The mission of Jesus was to practice the kingdom of God in the world. Just as Jesus declared the message that the “kingdom of God is near” (which is the “good news of the kingdom”) and healed the sick (reversing the curse), his disciples follow him into the world to announce the nearness of the kingdom and to participate in curse reversal. Disciples proclaim the good news of the kingdom and heal the sick (practice the kingdom of God). As instruments of the kingdom, they are a means by which God reigns in the world for peace, healing and reconciliation. Disciples participate in the mission of Jesus to reverse the curse as the kingdom of God grows and fills the earth. Disciples proclaim the reality of God in the world as they work for healing and reconciliation.

Practicing the kingdom of God is a way of talking about a communal discipleship which is a mode of living in the world for the sake of the world. Acts 2:42, for example, is one way of describing what it means to practice the kingdom of God as a community. The description reaches back into the ministry of Jesus in the Gospel of Luke and projects forward into the rest of Acts. Acts 2:42 is a practical “hinge” between Luke’s two narratives. Just as the church continued to teach and do what Jesus did concerning the kingdom of God (Acts 1:1), each of the particulars of Acts 2:42 were part of his ministry—teaching, community (fellowship), breaking bread and prayer. The church continues what Jesus began.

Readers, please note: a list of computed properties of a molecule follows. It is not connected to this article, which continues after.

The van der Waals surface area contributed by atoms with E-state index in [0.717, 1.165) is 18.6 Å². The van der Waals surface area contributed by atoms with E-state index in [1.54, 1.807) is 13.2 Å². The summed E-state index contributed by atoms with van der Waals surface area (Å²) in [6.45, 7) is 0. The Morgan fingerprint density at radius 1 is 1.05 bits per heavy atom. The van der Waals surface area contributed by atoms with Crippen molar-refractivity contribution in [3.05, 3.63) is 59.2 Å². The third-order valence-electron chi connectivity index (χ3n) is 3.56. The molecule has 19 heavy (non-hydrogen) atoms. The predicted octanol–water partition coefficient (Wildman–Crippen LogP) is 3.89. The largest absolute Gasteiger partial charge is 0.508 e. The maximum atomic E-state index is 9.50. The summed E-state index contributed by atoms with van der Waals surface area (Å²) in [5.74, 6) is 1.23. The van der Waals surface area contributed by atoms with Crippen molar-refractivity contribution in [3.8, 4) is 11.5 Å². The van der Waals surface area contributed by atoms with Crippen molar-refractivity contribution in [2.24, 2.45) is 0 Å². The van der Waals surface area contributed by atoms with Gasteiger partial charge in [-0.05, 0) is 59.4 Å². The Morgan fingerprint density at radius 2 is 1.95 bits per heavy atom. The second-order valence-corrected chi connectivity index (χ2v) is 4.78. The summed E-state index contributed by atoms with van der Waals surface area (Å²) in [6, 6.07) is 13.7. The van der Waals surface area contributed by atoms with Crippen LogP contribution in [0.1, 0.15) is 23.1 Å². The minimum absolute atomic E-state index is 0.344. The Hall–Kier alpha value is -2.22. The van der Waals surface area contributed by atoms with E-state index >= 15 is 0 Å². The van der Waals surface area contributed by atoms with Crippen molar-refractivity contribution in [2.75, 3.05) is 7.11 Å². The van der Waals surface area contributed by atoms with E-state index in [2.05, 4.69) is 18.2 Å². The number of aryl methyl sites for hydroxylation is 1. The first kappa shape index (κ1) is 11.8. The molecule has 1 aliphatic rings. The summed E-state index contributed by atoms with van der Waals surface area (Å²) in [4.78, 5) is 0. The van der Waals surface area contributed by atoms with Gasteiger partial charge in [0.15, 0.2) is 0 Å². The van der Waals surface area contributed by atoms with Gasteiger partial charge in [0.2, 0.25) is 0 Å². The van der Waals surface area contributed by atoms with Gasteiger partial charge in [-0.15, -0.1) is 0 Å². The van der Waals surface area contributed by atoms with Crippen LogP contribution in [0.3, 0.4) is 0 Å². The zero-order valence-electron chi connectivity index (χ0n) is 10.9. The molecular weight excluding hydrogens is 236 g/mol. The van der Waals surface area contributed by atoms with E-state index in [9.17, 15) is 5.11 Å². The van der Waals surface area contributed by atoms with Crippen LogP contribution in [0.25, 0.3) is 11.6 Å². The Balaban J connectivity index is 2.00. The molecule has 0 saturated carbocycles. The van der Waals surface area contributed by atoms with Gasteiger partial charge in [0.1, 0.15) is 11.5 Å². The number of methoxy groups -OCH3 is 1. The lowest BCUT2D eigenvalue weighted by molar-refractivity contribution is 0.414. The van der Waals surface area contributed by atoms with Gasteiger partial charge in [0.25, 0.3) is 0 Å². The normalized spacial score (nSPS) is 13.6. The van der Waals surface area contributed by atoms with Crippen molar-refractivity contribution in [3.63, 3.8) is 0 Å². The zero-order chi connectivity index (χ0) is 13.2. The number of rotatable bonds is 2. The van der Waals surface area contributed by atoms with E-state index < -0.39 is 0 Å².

Practicing the kingdom of God is a mode of communal spiritual formation, a mode of communal sanctification. These are communal habits by which the people of God are formed and shaped into the image of Jesus—to be like the Jesus who ministered in the Gospel of Luke, that is, to be the body of Christ in the world.

What Jesus began to do, the church continues to do. The church is called to proclaim and pursue a healing and reconciling (including ethnic and gender reconciliation) ministry in the world as witness to the presence of the reign of God in the world. The mission of the church, as the mission of Jesus, is to reverse the curse—to participate in the divine agenda to heal what is broken, reconcile what is divided, and release people from oppression (whether political, sexist, racial, economic, etc.). The disciples of Jesus do this just as Jesus did it—through suffering, peace, serving, forgiveness, and seeking.